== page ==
Be a volunteer at Alderley Edge
We look after acres of the surrounding countryside at Alderley Edge, with just two full-time Rangers. Simply carrying out the basic maintenance tasks would be a real challenge if it wasn’t for the regular turn-out of volunteers who work with us on all aspects of countryside management.
Our volunteers come from varied backgrounds and join for different reasons, but what they all have in common is a desire to put something back into the countryside environment that we all want to continue to enjoy. With responsibility for so many diverse properties, the National Trust offers volunteers plenty of experiences to choose from and opportunities to develop important skills, whatever the season.
We'll give you the chance to:
- Gain practical skills whilst working on outdoor conservation tasks
- Work in a team on achievable tasks with rewarding results
- Increase your awareness of environmental management
- Earn a volunteer card (free entry to NT properties for a year) after 50 hours
How you might help us to conserve and protect the countryside, archaeology, geology and wildlife:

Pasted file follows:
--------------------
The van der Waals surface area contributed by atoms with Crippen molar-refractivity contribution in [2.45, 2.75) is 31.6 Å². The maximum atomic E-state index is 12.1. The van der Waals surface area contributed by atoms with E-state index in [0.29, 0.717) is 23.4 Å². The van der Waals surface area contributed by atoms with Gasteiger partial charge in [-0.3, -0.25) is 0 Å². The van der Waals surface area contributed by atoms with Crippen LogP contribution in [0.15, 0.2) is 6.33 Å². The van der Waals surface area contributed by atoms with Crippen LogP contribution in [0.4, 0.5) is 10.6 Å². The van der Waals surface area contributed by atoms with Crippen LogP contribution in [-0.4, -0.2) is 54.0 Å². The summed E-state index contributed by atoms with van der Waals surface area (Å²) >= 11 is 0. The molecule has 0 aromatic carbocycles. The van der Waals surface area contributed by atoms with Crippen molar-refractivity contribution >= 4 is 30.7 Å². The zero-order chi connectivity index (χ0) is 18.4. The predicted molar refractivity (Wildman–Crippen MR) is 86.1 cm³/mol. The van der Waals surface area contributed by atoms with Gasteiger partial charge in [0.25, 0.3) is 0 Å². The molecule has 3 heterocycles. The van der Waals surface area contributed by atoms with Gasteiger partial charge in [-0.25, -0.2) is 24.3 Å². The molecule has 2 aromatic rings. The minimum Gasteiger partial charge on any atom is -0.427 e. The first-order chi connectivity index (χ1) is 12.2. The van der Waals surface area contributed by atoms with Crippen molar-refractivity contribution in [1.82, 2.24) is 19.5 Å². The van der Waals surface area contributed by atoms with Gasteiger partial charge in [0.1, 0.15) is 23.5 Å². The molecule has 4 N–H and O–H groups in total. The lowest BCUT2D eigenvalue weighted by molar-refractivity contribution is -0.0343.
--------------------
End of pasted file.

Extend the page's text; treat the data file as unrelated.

- Cows are great conservationists! The trampling action of their hoofs and their grazing habits can assist in the control of bracken, gorse and scrub. To protect the animals on our land, as well as walkers, we need to section off some areas of heathland by building fences as well as tasks such as:
- Erosion control at Stormy Point here at Alderley Edge
- Rhododendron/heathland clearance at Bosley Cloud
- Litter picking
- Woodland Management across a number of our properties
Improve our visitors' experience of the area:
- Footpath improvements at most sites
- Stone pitching at Alderley Edge
- Gate-hanging and fencing
Provide our volunteers with a worthwhile experience:
A number of our volunteers have gone on to gain full-time employment due to the experience they have gained through volunteering with us. Some of our ex-volunteers have found employment with local tree surgery businesses, the Environmental Resource Agency (ERA), the David Lewis Centre and a number of National Trust Academy Trainees have gone on to enjoy full-time conservation jobs.
Volunteers past, present and future
We really value the help we get from our volunteers, we work closely together and have developed a great working relationship over the years.
"A big ‘thank you’ to all who came and toiled and to those who still come – keep it going, keep on coming, it really wouldn’t be the same without you!"